Programs & awards

Our commitment to diversity and inclusion

Percentage of women

The Australian Academy of Technology and Engineering is committed to greater action around diversity and inclusion.

In promoting diversity and inclusion in STEM, our first priority will be to address the imbalance in gender in STEM. The Academy’s future diversity priorities include age, indigenous Australians and ethnicity in STEM.

We updated our Diversity and Inclusion Policy in 2018, and set out our commitments for which we will be accountable.

Our approach and commitments

  • The Board and the broader Academy leadership are responsible for leading actions in the Academy.
  • Women should constitute 50 per cent of all new Fellows elected to the Academy by 2025. We will set targets to achieve this. Inclusion of women across our governance and leadership structures will also reflect the gender targets for new Fellows
  • We will provide broader perspectives through policies on age, ethnicity and Indigenous reconciliation.
  • Academy awards, meetings and events will reflect gender diversity and promote inclusion.
  • We will support programs that promote diversity and inclusion across schools, university and industry.
  • We will promote the achievement of women in STEM.
  • We are an equal opportunity employer providing a flexible and respectful workplace.
  • We will not take part in national or international activities where the organising body has no gender equity policy or where women are not reasonably and meaningfully represented among speakers.

Our commitment will be measured by the outcomes.

Why this matters

Technology, engineering and science professions have a serious problem with gender balance and workplace culture.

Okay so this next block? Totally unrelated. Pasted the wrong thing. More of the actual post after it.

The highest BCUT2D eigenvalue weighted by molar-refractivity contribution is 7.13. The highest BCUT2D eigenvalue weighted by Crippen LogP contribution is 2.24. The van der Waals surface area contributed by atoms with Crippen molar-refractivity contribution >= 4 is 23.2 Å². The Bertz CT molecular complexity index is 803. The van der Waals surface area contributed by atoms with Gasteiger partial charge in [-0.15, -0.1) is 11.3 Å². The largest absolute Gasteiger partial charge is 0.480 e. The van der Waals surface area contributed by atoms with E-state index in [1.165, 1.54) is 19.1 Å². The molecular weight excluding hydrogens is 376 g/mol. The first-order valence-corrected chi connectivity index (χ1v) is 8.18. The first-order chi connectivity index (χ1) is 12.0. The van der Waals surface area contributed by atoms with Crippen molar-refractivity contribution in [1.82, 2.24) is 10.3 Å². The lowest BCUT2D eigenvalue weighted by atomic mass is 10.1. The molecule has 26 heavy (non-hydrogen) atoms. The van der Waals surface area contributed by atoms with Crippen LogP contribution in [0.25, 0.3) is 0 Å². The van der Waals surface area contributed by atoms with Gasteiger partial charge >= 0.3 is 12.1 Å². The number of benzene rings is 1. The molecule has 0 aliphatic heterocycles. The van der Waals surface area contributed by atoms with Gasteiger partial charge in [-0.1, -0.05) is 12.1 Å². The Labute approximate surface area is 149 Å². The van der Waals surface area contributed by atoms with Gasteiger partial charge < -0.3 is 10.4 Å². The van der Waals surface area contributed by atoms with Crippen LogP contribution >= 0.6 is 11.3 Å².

Australian women obtained more than 60 per cent of undergraduate degrees in 2013. However, fewer than 10 per cent of those employed in this country as engineers are women.

Worldwide, women accounted for less than a third of those employed in scientific R&D in 2014. In Australia, the science and technology picture for women is no better.

The exclusion or marginalisation of women in science, technology, engineering, mathematics and medicine (STEMM) damages the careers or even the lives of the women involved. It also results in an avoidable loss of expertise, talent and investment.

The Academy is taking part in two programs that aim to change this.

Q4 highlights

Women in STEM Decadal Plan

Australia’s future workforce will need skills and knowledge to equip them for the technology-driven careers that are emerging or yet to be developed. To ensure Australia remains innovative and globally competitive, we need to continue to support and develop our STEM capabilities.

That’s why the Australian Government asked the Academy and the Australian Academy of Science to develop a Women in STEM Decadal Plan – to provide a 10-year roadmap for achieving sustained increases in women’s STEM participation.

The plan identified the barriers and enablers that affect women’s participation, retention and success in all areas of the STEM sector, at every level of education, to all levels and stages of careers in academia, government, industry and private enterprise.

It was launched in Canberra on 1 April 2019 by Karen Andrews, Minister for Industry, Science and Technology.

Find out more.

Science in Australia Gender Equity

Science in Australia Gender Equity (SAGE) is a partnership between the Academy and the Australian Academy of Science.

This national initiative aims to improve participation, retention and success of women, gender minorities and diverse groups working in science, technology, engineering, mathematics and medicine (STEMM) in the higher education and research sector in Australia.

Building on the success of the Athena SWAN Charter from the UK, SAGE is adapting the Charter’s accreditation framework for Australia – the resulting model will be sustainable and adaptable and able to identify and address gender inequality in this key sector.

Find out more.

Membership

All figures correct at 30 June 2019.

Governance

All figures correct at 30 June 2019.